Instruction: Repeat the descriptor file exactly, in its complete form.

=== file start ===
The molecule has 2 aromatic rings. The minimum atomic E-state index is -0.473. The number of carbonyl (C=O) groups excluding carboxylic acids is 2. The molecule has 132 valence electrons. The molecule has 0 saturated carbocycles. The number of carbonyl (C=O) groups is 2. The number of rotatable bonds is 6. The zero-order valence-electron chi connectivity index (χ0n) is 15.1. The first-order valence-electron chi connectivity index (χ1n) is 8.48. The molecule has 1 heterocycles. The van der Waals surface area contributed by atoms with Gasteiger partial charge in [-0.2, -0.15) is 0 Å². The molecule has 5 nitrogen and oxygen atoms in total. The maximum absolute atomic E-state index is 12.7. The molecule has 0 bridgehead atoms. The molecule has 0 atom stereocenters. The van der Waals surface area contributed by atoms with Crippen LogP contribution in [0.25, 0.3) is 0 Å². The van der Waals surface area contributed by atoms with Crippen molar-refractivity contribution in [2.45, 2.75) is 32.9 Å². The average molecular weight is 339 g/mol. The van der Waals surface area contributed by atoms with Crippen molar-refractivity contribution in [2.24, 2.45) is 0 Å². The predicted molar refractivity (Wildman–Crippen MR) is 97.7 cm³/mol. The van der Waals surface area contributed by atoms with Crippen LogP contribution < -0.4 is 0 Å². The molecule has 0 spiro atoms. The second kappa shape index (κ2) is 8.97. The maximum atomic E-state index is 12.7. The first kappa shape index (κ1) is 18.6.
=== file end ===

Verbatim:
The molecule has 2 aromatic rings. The minimum atomic E-state index is -0.473. The number of carbonyl (C=O) groups excluding carboxylic acids is 2. The molecule has 132 valence electrons. The molecule has 0 saturated carbocycles. The number of carbonyl (C=O) groups is 2. The number of rotatable bonds is 6. The zero-order valence-electron chi connectivity index (χ0n) is 15.1. The first-order valence-electron chi connectivity index (χ1n) is 8.48. The molecule has 1 heterocycles. The van der Waals surface area contributed by atoms with Gasteiger partial charge in [-0.2, -0.15) is 0 Å². The molecule has 5 nitrogen and oxygen atoms in total. The maximum absolute atomic E-state index is 12.7. The molecule has 0 bridgehead atoms. The molecule has 0 atom stereocenters. The van der Waals surface area contributed by atoms with Crippen LogP contribution in [0.25, 0.3) is 0 Å². The van der Waals surface area contributed by atoms with Crippen molar-refractivity contribution in [2.45, 2.75) is 32.9 Å². The average molecular weight is 339 g/mol. The van der Waals surface area contributed by atoms with Crippen molar-refractivity contribution in [2.24, 2.45) is 0 Å². The predicted molar refractivity (Wildman–Crippen MR) is 97.7 cm³/mol. The van der Waals surface area contributed by atoms with Crippen LogP contribution < -0.4 is 0 Å². The molecule has 0 spiro atoms. The second kappa shape index (κ2) is 8.97. The maximum atomic E-state index is 12.7. The first kappa shape index (κ1) is 18.6.